The Runner – Online Edition: February 6, 2012
Gothenburg, Sweden’s In Flames are credited with inventing melodic death metal, and after their set at the Commodore Monday night, they should also be credited with perfecting the genre.
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The Scandinavian metal pioneers played the first of two shows at the Commodore Ballroom with support from Los Angeles hard rock trio Kyng, Chicago deathcore four-piece Veil of Maya and Orlando thrashers Trivium.
The show wasn’t sold out, but that just meant the true In Flames fans were in attendance, and they were probably returning to 868 Granville St. the next night.
The band opened with the title track to their new record, Sounds of a Playground Fading, and riled up the crowd with the song’s heavy riffs and lung-strengthening vocals.
In Flames’ performance of “Deliver Us” – the album’s first single – only emphasized how impassioned their fans are. Those in the front row, some with tears in their eyes and “In Flames We Trust” scrawled on their arms, outstretched their hands to lead singer Anders Fridén and sang the lyrics back as he screamed into the microphone.
By that point, the ballroom floor was surely gathering pools of sweat, but the fans kept the energy up through the new track “All for Me”. They were perhaps the least unruly metal crowd the Commodore has ever seen, even with the ensuing circle pit.
The band performed at least one song from six of their past seven albums, including Reroute to Remain, Clayman and Whoracle. Guitarist Björn Gelotte unleashed a wicked solo during “Trigger”, and the heads kept banging during the classics “Alias” and the extremely heavy “Swim”.
The band delved further into their discography and performed the more-melodic-than-death “The Hive”, pushing the lanky frontman’s vocal chords to its guttural limits.
But despite any vocal wear ‘n’ tear, In Flames went non-stop through their highest-charting single, “The Quiet Place”. The song opened with a scream, and from that point on, all one could see through the flashing strobe lights was a sea of metalheads jumping in unison.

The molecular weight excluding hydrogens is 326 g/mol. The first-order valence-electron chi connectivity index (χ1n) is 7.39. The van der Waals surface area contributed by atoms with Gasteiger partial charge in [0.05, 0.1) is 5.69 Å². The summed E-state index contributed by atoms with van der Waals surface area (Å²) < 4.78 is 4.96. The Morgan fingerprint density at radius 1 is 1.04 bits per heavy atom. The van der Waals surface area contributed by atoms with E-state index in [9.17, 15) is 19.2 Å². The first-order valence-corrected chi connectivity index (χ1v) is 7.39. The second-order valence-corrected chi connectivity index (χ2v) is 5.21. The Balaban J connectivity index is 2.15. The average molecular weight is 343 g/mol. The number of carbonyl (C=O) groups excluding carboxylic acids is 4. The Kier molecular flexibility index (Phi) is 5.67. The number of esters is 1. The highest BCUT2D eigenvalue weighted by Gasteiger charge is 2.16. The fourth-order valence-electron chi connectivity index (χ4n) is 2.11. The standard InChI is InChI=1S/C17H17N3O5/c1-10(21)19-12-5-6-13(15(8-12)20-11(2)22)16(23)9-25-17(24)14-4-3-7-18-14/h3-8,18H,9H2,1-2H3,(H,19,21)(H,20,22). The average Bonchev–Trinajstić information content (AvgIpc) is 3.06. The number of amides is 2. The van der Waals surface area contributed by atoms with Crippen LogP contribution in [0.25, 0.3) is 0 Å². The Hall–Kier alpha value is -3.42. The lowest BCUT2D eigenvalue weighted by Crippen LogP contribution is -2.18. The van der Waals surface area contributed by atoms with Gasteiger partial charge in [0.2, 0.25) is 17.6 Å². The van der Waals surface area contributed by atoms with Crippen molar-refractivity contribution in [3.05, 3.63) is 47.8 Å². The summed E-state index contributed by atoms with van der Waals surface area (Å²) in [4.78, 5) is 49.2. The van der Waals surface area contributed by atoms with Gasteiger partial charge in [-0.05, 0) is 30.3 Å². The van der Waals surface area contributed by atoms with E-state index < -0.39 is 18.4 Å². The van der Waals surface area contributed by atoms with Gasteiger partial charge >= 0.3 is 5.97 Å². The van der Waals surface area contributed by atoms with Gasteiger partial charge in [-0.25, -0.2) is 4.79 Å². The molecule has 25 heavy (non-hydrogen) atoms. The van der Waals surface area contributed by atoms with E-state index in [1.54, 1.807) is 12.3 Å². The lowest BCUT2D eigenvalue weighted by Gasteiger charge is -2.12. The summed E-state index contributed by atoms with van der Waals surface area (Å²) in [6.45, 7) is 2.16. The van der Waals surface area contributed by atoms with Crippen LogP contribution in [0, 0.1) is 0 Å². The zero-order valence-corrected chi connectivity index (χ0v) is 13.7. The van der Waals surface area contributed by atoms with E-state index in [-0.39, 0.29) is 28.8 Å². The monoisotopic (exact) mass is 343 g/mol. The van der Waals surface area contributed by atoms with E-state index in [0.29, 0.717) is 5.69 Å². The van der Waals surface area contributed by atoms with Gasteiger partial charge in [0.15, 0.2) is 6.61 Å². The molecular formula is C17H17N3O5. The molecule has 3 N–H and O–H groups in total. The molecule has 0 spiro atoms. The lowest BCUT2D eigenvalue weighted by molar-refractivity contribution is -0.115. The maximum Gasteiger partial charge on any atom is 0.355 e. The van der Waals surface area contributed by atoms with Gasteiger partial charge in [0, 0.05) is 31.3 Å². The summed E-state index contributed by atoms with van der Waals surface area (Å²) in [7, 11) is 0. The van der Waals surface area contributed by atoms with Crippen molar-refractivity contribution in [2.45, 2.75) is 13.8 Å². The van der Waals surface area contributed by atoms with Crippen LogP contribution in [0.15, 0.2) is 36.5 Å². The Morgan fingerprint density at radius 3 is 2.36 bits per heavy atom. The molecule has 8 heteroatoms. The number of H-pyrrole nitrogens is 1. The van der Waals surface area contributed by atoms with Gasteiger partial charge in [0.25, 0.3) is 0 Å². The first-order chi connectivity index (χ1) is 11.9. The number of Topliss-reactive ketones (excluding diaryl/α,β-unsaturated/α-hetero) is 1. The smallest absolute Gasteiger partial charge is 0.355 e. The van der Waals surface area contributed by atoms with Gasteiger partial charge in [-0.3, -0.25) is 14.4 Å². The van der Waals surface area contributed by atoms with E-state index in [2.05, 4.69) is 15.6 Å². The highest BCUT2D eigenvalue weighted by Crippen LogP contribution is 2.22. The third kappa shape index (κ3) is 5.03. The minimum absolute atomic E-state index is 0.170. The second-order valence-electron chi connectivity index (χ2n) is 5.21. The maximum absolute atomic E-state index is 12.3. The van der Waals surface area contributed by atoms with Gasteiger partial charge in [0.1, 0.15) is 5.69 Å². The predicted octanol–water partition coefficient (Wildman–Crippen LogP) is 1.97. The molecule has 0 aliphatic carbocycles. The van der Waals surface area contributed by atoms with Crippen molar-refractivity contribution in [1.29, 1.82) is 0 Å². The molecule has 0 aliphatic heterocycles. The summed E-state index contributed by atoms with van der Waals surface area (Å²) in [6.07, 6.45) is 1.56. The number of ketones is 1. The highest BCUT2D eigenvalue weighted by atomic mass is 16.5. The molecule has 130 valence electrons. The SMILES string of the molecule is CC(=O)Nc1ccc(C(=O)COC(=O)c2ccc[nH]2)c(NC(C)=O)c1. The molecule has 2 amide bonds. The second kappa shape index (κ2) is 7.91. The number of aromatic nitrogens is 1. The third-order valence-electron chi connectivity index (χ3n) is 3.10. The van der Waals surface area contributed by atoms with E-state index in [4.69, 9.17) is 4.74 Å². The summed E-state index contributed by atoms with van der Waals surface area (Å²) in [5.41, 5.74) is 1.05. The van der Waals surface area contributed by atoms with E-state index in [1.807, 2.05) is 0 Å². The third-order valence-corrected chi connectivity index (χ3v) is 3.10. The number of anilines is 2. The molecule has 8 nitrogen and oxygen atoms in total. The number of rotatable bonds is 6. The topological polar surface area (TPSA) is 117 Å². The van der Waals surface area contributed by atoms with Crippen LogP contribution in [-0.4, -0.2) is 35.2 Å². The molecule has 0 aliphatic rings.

The band returned to the new tracks, performing their newest single, “Where the Dead Ships Dwell”, and drummer Daniel Svensson brought some earthquaking double-kick for “Fear is the Weakness”, carrying a primal rhythm throughout the song.
When the acoustic intro to “Come Clarity” sounded, everyone sang word for word and raised their lighters – not iPhones, lighters – in the air. They kept harmonizing through the ariose “Delight and Angers”, and not one sweat-soaked hardcore fan had had enough.
After the supremely technical “Ropes” and the band’s debut single, “Cloud Connected”, In Flames stripped down their sound to something faster and louder. They closed the show with the rough-edged “The Mirror’s Truth”, then ripped into the core of death metal, pitting kick drum versus eardrum with “Take This Life”.
The show was as much a visual spectacle as it was an audible one. There was no pyro, no wires and no gimmicks – just some pulsating lights and a killer melodic death metal band. As long as they have a dedicated fanbase in Vancouver, they’re bound to come back and reignite us again.
|Interview with Niclas Engelin | January 27, 2012|
[ Gothenburg, Sweden is the epicentre of melodic death metal, and with over two million records sold since the early ‘90s, the city’s own In Flames is arguably the most successful group of the niche genre. With the release of their 10th studio album, Sounds of a Playground Fading, the band is currently touring North America, performing two nights at Vancouver’s Commodore Ballroom. In Flames’ long-time, on-and-off guitarist Niclas Engelin told The Runner about being in the band on four different occasions, recording the new album without founding fretburner Jesper Strömblad and the experience of shredding on a Ferris wheel with fireworks erupting outside his window. ]
You’ve been a prominent member in three Swedish melodic death metal bands: In Flames, Gardenian and your current band, Engel. How has pioneering such a successful style of music changed you as a musician over your career?
[laughs] I don’t tend to think about that too much. As a musician, you always strive to progress and to reach goals all the time, and to be hungry as well, to keep the flame alive and really go for it. I make music and I perform the music live and I really enjoy doing it.